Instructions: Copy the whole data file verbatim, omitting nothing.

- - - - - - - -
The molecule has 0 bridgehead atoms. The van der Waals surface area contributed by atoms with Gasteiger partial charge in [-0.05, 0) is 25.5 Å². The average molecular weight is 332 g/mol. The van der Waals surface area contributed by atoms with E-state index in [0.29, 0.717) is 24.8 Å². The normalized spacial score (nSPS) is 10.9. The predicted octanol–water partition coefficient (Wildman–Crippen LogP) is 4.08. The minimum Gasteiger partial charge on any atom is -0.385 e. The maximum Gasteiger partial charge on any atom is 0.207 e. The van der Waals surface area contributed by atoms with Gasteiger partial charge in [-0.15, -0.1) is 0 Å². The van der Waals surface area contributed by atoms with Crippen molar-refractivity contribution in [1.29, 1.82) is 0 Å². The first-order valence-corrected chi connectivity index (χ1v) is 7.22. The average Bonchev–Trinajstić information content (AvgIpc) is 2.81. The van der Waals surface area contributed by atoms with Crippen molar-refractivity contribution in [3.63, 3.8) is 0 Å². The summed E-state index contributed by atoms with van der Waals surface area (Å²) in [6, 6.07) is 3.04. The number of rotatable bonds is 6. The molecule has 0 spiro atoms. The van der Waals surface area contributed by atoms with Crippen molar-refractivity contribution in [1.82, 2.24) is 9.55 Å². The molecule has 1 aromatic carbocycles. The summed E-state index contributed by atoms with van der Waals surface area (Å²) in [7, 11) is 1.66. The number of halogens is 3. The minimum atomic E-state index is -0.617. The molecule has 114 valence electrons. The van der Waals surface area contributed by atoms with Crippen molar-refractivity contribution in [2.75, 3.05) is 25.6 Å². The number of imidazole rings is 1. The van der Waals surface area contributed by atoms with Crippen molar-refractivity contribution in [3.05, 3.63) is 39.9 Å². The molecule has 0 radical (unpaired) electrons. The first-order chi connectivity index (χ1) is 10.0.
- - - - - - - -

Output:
The molecule has 0 bridgehead atoms. The van der Waals surface area contributed by atoms with Gasteiger partial charge in [-0.05, 0) is 25.5 Å². The average molecular weight is 332 g/mol. The van der Waals surface area contributed by atoms with E-state index in [0.29, 0.717) is 24.8 Å². The normalized spacial score (nSPS) is 10.9. The predicted octanol–water partition coefficient (Wildman–Crippen LogP) is 4.08. The minimum Gasteiger partial charge on any atom is -0.385 e. The maximum Gasteiger partial charge on any atom is 0.207 e. The van der Waals surface area contributed by atoms with Gasteiger partial charge in [-0.15, -0.1) is 0 Å². The van der Waals surface area contributed by atoms with Crippen molar-refractivity contribution in [1.29, 1.82) is 0 Å². The first-order valence-corrected chi connectivity index (χ1v) is 7.22. The average Bonchev–Trinajstić information content (AvgIpc) is 2.81. The van der Waals surface area contributed by atoms with Crippen molar-refractivity contribution in [3.63, 3.8) is 0 Å². The summed E-state index contributed by atoms with van der Waals surface area (Å²) in [6, 6.07) is 3.04. The number of rotatable bonds is 6. The molecule has 0 spiro atoms. The van der Waals surface area contributed by atoms with Crippen molar-refractivity contribution in [1.82, 2.24) is 9.55 Å². The molecule has 1 aromatic carbocycles. The summed E-state index contributed by atoms with van der Waals surface area (Å²) in [7, 11) is 1.66. The number of halogens is 3. The minimum atomic E-state index is -0.617. The molecule has 114 valence electrons. The van der Waals surface area contributed by atoms with Crippen molar-refractivity contribution in [2.75, 3.05) is 25.6 Å². The number of imidazole rings is 1. The van der Waals surface area contributed by atoms with Crippen molar-refractivity contribution in [3.05, 3.63) is 39.9 Å². The molecule has 0 radical (unpaired) electrons. The first-order chi connectivity index (χ1) is 10.0.